Genetic recombination destabilizes (CTG)n·(CAG) n repeats in E. coli

Vera I. Hashem, William A. Rosche, Richard R. Sinden

Research output: Contribution to journalArticlepeer-review

31 Scopus citations


The expansion of trinucleotide repeats has been implicated in 17 neurological diseases to date. Factors leading to the instability of trinucleotide repeat sequences have thus been an area of intense interest. Certain genes involved in mismatch repair, recombination, nucleotide excision repair, and replication influence the instability of trinucleotide repeats in both Escherichia coli and yeast. Using a genetic assay for repeat deletion in E. coli, the effect of mutations in the recA, recB, and lexA genes on the rate of deletion of (CTG)n·(CAG)n repeats of varying lengths were examined. The results indicate that mutations in recA and recB, which decrease the rate of recombination, had a stabilizing effect on (CAG) n·(CTG)n repeats decreasing the high rates of deletion seen in recombination proficient cells. Thus, recombination proficiency correlates with high rates of genetic instability in triplet repeats. Induction of the SOS system, however, did not appear to play a significant role in repeat instability, nor did the presence of triplet repeats in cells turn on the SOS response. A model is suggested where deletion during exponential growth may result from attempts to restart replication when paused at triplet repeats.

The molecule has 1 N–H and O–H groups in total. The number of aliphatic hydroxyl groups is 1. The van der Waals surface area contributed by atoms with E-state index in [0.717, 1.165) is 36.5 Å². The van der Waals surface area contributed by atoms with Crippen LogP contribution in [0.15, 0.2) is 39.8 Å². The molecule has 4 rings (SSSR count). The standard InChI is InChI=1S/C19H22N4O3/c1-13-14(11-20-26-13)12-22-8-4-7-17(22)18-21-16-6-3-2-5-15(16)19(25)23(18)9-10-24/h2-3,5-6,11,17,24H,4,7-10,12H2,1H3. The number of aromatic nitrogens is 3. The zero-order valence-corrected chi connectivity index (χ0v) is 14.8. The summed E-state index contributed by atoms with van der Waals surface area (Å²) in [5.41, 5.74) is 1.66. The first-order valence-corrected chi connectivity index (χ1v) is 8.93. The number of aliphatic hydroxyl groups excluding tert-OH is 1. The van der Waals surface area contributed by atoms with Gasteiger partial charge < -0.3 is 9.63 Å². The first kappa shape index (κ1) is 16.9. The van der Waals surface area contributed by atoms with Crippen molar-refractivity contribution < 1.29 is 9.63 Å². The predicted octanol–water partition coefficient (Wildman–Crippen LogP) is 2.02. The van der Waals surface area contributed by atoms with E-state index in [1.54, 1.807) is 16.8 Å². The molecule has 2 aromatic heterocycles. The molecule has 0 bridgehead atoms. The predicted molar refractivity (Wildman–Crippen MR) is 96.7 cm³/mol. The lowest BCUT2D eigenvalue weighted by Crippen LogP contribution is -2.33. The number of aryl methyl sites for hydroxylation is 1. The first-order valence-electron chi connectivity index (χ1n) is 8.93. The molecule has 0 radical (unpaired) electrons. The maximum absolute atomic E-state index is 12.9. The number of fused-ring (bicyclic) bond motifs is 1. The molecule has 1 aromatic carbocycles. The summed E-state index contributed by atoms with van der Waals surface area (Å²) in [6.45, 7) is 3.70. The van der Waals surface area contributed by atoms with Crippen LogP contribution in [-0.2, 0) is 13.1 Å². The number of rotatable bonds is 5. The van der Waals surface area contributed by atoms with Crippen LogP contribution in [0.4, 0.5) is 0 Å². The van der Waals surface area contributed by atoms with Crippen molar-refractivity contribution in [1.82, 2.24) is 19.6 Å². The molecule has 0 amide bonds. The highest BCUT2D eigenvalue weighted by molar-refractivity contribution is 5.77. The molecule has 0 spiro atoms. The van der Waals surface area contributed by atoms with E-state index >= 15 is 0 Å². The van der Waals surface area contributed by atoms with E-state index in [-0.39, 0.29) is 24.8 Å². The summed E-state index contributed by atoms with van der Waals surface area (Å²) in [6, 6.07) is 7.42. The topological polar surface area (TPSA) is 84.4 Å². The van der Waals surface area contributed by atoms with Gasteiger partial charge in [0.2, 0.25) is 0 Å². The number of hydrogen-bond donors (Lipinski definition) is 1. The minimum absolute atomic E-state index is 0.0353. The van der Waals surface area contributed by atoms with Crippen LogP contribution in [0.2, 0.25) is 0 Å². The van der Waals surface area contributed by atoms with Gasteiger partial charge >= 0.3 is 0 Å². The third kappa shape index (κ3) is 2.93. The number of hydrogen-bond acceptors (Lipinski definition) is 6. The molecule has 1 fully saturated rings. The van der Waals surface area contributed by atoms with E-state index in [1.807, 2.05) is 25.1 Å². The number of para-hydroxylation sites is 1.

Original languageEnglish (US)
Pages (from-to)95-109
Number of pages15
JournalMutation Research - Fundamental and Molecular Mechanisms of Mutagenesis
Issue number1-2
StatePublished - Oct 4 2004


  • Recombination
  • Repeat instability
  • Replication restart
  • Template slippage
  • Triplet repeats
  • recA

ASJC Scopus subject areas

  • Molecular Biology
  • Genetics
  • Health, Toxicology and Mutagenesis


Dive into the research topics of 'Genetic recombination destabilizes (CTG)n·(CAG) n repeats in E. coli'. Together they form a unique fingerprint.

Cite this